State Roundup: Maryland cuts ties with detention health services provider; finding mental health help difficult; security measures at State House to be beefed up

State Roundup: Maryland cuts ties with detention health services provider; finding mental health help difficult; security measures at State House to be beefed up

The State House in Annapolis. Image by Bruce Emmerling from Pixabay

STATE CUTS TIES WITH DETENTION HEALTH SERVICES PROVIDER: The Board of Public Works unanimously approved a $724 million contract for pretrial detention medical and mental health services Wednesday over the objections of a troubled incumbent. The vote by the three-member board approves the contract with Centurion of Maryland despite an ongoing set of appeals filed by private equity backed YesCare, which is currently providing services to the Department of Public Safety and Correctional Services. Bryan Sears/Maryland Matters.

MENTAL HEALTH HELP DIFFICULT TO SECURE IN MARYLAND: In 2023, Americans paid an average premium of $8,435 for individual health care coverage and $23,968 for family coverage, according to a report from the health policy research nonprofit KFF. Health insurance is supposed to make getting medical care easier and more affordable, but that’s not always the case when it comes to mental health care. And in Maryland, people are nearly 9 times more likely to go out of network to get behavioral health care than to get primary care. Angela Roberts/The Baltimore Sun.

STATE HOUSE SECURITY TO BE BEEFED UP: Maryland’s state government is spending more than $300,000 to beef up security at the State House complex in Annapolis, but officials aren’t saying how the money is being used. Pamela Wood and Brenda Wintrode/The Baltimore Banner.

COMMENTARY: INCLUDE THOSE WITH DISABILITIES IN CLIMATE GOALS: This week, Gov. Wes Moore signed a groundbreaking executive order aimed at protecting us from climate change while fostering an inclusive economy. The order directs every agency to develop solutions and consider Justice40 goals, initiatives and funding to advance environmental justice comprehensively. However, while many policymakers and practitioners recognize the roles of race and place in determining who is overburdened and underserved, Maryland’s 719,000 residents with disabilities, including 350,000 of working age, are often overlooked. Jennifer Laszlo Mizrahi/Maryland Matters.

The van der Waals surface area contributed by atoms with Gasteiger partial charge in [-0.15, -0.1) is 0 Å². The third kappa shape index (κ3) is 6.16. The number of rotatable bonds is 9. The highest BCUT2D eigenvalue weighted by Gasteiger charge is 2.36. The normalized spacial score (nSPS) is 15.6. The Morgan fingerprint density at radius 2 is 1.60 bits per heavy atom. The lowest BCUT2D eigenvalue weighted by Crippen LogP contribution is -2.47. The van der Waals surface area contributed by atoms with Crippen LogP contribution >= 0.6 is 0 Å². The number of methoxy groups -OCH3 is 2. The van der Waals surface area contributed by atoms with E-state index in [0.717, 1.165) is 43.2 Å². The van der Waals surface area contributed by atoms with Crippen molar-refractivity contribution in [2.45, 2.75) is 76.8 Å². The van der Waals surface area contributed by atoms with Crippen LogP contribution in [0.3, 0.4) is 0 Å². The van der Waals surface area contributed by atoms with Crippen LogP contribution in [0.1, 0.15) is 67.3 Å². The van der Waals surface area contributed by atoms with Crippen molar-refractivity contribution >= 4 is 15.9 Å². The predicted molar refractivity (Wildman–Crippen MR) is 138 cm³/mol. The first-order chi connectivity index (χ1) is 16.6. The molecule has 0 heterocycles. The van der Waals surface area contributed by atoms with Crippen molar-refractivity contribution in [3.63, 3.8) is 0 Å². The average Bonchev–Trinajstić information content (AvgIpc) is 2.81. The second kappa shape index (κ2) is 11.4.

STATE TRANSIT OFFICIALS SEEK CULTURE CHANGE TOWARD ROAD SAFETY: Maryland transportation officials have updated a statewide policy on road safety and transportation access for the first time since it was issued in 2012, expanding the policy’s reach and making it more difficult for projects to be exempt. The new Complete Streets policy — which seeks to place an emphasis on the needs of pedestrians, cyclists and people using mobility devices in the design of roads — will now cover all major state transportation projects. Daniel Zawodny/The Baltimore Banner.

UNION CALLS ON MOORE TO FIRE HEAD OF PUBLIC SAFETY: A union representing state employees is calling on Gov. Wes Moore to fire the head of the Department of Public Safety and Correctional Services following the killing of a parole and probation agent. Hannah Gaskill/The Baltimore Sun.

PG COUNCIL OKs COMMERCIAL ‘CURFEW ZONES:’ The Prince George’s County Council passed a bill that will allow commercial areas to become curfew zones for minors. The bill gives commercial property owners the ability to request the police chief designate areas as juvenile curfew zones. Lateshia Beachum/The Washington Post.

FEDS SEEK TO CONCEAL UNDERCOVER WITNESS NAMES IN NEO-NAZI CASE: Federal prosecutors want to conceal the names of undercover witnesses who are expected to testify against Brandon C. Russell, the founder of a neo-Nazi group who is charged with planning an attack on Baltimore’s power grid. Madeleine O’Neill/The Baltimore Sun.

HARFORD EXEC PROMISES AN ADDITIONAL $6.5M FOR TEACHER SALARIES: Harford County Executive Bob Cassilly made a slight change of course on education funding Tuesday, pledging an additional $6.5 million for teacher salaries. The county spending on public schools had been set to remain flat next school year. Dillon Mullan/The Aegis.

FREDERICK SCHOOLS CLARIFIES PLEDGE ‘MANDATE:’ Frederick County Public Schools recently clarified to school administrators that anyone can choose not to participate in the Pledge of Allegiance after one school mistakenly told its staff that students and teachers must recite the pledge and give an “approved salute.” Gabrielle Lewis/The Frederick News Post.

About The Author

Cynthia Prairie

Contributing Editor Cynthia Prairie has been a newspaper editor since 1979, when she began working at The Raleigh Times. Since then, she has worked for The Baltimore News American, The Chicago Sun-Times, The Prince George’s Journal and Baltimore County newspapers in the Patuxent Publishing chain, including overseeing The Jeffersonian when it was a two-day a week business publication. Cynthia has won numerous state awards, including the Maryland State Bar Association’s Gavel Award. Besides compiling and editing the daily State Roundup, she runs her own online newspaper, The Chester Telegraph. If you have additional questions or comments contact Cynthia at:

Subscribe To Our Newsletter

Subscribe To Our Newsletter

Join our mailing list to receive the latest news and updates from our team.

You have Successfully Subscribed!